Indian Classical Music

HINDUSTANI CLASSICAL MUSIC

Ustad Ali Akbar Khan

Considered a "National Living Treasure" in India, Ali Akbar Khan is admired by both Eastern and Western musicians for his brilliant compositions and his mastery of the sarod (a beautiful, 25-stringed Indian instrument). Concert violinist Yehudi Menuhin calls Ali Akbar Khan, "An absolute genius...the greatest musician in the world," and many have considered him the "Indian Johann Sebastian Bach."

Ustad Ali Akbar Khan's family traces its gharana (ancestral tradition) to Mian Tansen, a 16th century musical genius and court musician of Emperor Akbar. Ali Akbar Khan's father, the late Padma Vibhusan Acharya Dr. Allauddin Khan, was acknowledged as the greatest figure in North Indian music in this century. Born in 1922 in East Bengal (Bangladesh), Ali Akbar Khan (Khansahib) began his studies in music at the age of three. He studied vocal music from his father and drums from his uncle, Fakir Aftabuddin. His father also trained him on several other instruments, but decided finally that he must concentrate on the sarode and on vocal. For over twenty years, he trained and practiced 18 hours a day. After that, his father continued to teach Khansahib until he was over 100 years old, and left behind such a wealth of material that Khansahib feels he is still learning new things from it. Ali Akbar Khan gave his first public performance in Allahabad at age thirteen. In his early twenties, he became the court musician for the Maharaja of Jodhpur. The State of Jodhpur bestowed upon him the title of "USTAD," or Master Musician. Since his father's death in 1972, Khansahib has continued his father's tradition, that of the Baba Allauddin Seni Gharana of Maihar in Central India.

At the request of Yehudi Menuhin, Ali Akbar Khan first visited the United States in 1955 and performed an unprecedented concert at the Museum of Modern Art in New York. He also made the first Western LP recording of Indian Classical music, and the first television performance of Indian music, on Allistair Cooke's "Omnibus," sowing the seed for the wave of popularity of Indian music in the 1960's. Since then, he has continued to tour extensively in Asia, Africa, Europe, The Netherlands, Australia, Canada, and the United States.

In 1963, Khansahib was presented with the "President of India" award. He also holds the distinguished "Padma Bushan" award from the Government of India, as well as the highest honor presented to a civilian in India - the "Padma Vibushan" - awarded to him in 1988. Khansahib was awarded the "Kalidas Sanman" in 1991, by the Madya Pradesh Academy of Music and Fine Arts, and an honorary DOCTORATE DEGREE IN ARTS from the California Institute of the Arts, in Valencia, CA. In June of 1991, Ali Akbar Khan became the first Indian musician to be awarded the most prestigious MACARTHUR FOUNDATION FELLOWSHIP, the "genius grant," in recognition of his excellent work in the field of creating, cultivating and transmitting the highly complex musical tradition of Northern India. He has received four GRAMMY AWARD nominations: in 1970 for Shree Rag, in 1983 for Misra Piloo, in 1996 for Then and Now, and recently in 1997 for Legacy. He has also received the degree of DOCTOR OF LITERATURE, honoree causa, from the Rabindra Bharati University in Calcutta. He received additional awards from Dacca University (for his international contribution to the arts and music), from Delhi University and from Shantiniketan (Tagore University). In February, 1997, he was the second recipient to receive the ASIAN PAINTS SHIROMANI AWARD - HALL OF FAME, following filmmaker Satyajit Ray.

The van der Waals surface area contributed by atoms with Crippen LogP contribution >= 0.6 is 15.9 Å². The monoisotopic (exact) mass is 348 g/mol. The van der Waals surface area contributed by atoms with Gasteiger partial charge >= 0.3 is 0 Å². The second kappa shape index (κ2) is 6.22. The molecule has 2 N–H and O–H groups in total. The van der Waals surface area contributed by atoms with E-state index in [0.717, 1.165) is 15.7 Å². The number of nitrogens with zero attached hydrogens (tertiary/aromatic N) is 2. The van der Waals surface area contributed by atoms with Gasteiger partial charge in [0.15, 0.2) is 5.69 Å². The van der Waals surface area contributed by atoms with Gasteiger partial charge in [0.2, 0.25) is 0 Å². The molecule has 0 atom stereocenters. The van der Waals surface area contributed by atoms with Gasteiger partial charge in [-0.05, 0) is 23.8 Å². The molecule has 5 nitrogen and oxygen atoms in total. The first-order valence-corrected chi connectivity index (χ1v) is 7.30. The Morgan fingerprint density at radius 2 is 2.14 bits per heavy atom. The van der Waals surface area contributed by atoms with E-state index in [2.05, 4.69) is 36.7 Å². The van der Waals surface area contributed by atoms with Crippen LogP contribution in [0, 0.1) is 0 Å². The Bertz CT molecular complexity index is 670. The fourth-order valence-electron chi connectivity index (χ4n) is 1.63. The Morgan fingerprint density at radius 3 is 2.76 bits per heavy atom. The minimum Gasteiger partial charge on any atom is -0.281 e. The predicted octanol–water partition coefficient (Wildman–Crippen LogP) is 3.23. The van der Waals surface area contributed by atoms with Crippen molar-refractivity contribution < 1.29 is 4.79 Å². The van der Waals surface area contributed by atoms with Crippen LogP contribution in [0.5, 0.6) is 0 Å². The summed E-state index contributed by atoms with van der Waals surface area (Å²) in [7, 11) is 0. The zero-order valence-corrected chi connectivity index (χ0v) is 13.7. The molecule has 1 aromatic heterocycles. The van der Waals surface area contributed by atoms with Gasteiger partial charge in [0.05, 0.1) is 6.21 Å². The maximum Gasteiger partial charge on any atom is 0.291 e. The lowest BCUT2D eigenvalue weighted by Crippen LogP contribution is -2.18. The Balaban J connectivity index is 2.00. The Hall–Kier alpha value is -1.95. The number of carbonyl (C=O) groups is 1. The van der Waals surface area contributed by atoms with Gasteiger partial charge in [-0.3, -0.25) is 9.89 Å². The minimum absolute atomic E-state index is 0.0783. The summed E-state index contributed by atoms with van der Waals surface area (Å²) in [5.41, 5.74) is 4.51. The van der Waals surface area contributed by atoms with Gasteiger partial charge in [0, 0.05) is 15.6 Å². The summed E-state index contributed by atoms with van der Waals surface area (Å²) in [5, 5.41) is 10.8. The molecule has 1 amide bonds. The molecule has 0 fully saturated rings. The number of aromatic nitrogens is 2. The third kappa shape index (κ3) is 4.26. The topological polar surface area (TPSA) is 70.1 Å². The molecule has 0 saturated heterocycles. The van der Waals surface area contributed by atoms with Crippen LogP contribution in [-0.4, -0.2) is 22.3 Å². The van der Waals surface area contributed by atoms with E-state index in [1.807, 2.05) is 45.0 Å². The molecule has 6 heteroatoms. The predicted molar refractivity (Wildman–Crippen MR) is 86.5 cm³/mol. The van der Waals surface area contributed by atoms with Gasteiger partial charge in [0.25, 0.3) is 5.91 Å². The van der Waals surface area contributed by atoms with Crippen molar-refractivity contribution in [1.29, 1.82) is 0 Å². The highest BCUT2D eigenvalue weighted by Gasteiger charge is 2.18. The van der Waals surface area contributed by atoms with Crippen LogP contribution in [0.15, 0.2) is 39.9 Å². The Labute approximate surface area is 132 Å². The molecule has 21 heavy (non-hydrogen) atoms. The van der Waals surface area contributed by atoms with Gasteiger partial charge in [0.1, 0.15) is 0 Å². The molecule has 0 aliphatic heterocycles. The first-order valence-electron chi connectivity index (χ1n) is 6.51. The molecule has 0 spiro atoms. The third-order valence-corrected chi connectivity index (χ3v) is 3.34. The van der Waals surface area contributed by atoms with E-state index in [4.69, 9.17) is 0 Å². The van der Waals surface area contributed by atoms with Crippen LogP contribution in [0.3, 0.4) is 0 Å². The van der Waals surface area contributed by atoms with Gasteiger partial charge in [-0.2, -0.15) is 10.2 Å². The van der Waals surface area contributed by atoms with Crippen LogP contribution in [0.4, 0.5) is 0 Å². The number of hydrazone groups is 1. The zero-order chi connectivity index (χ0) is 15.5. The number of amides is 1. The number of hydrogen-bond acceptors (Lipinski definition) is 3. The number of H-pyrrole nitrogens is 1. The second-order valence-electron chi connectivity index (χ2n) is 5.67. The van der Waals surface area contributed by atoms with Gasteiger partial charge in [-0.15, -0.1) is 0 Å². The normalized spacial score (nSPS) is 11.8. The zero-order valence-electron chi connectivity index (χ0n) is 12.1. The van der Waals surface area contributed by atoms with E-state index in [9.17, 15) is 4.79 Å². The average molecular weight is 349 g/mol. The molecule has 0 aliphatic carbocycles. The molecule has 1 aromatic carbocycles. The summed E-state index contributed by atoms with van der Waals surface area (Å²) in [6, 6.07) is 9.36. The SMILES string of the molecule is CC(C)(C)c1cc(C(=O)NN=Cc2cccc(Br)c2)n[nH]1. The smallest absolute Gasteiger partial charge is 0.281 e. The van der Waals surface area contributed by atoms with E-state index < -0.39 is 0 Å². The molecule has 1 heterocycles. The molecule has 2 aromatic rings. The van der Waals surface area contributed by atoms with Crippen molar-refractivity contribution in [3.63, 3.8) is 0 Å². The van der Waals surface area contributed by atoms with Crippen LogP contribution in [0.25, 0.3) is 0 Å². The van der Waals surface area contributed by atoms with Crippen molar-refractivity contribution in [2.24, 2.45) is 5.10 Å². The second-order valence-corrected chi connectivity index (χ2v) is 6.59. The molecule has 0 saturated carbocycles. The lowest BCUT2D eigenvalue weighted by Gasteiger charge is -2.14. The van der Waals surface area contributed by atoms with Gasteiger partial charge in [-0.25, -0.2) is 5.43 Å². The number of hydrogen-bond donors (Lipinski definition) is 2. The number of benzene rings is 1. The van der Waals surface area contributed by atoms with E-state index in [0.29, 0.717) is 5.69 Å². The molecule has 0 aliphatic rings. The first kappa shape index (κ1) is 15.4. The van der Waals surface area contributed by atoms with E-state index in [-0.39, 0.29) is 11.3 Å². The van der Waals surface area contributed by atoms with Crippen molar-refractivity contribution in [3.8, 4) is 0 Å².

Khansahib founded the Ali Akbar College of Music in Calcutta, India, in 1956. Later, recognizing the extraordinary interest and abilities of his Western students, he began teaching in America in 1965. In 1968, he founded the Ali Akbar College of Music in Marin County (California), where he continues to teach 6 classes a week for 9 months of the year. There is also a branch of his college in Basel, Switzerland, run by his disciple Ken Zuckerman, where he visits every year to teach during his yearly world tour. When Ali Akbar Khan first received the title of "Ustad" as a relatively young man, his father merely laughed. But later, when the patriarch was a centenarian, he told his son one day that he was very proud of him: "I am so pleased with your work in music that I will do something which is very rare. As your Guru and father, I am giving you a title, 'SWARA SAMRAT' (Emperor of Melody)," and so, with the blessings of his father, mother and uncle, Khansahib received this highest title.


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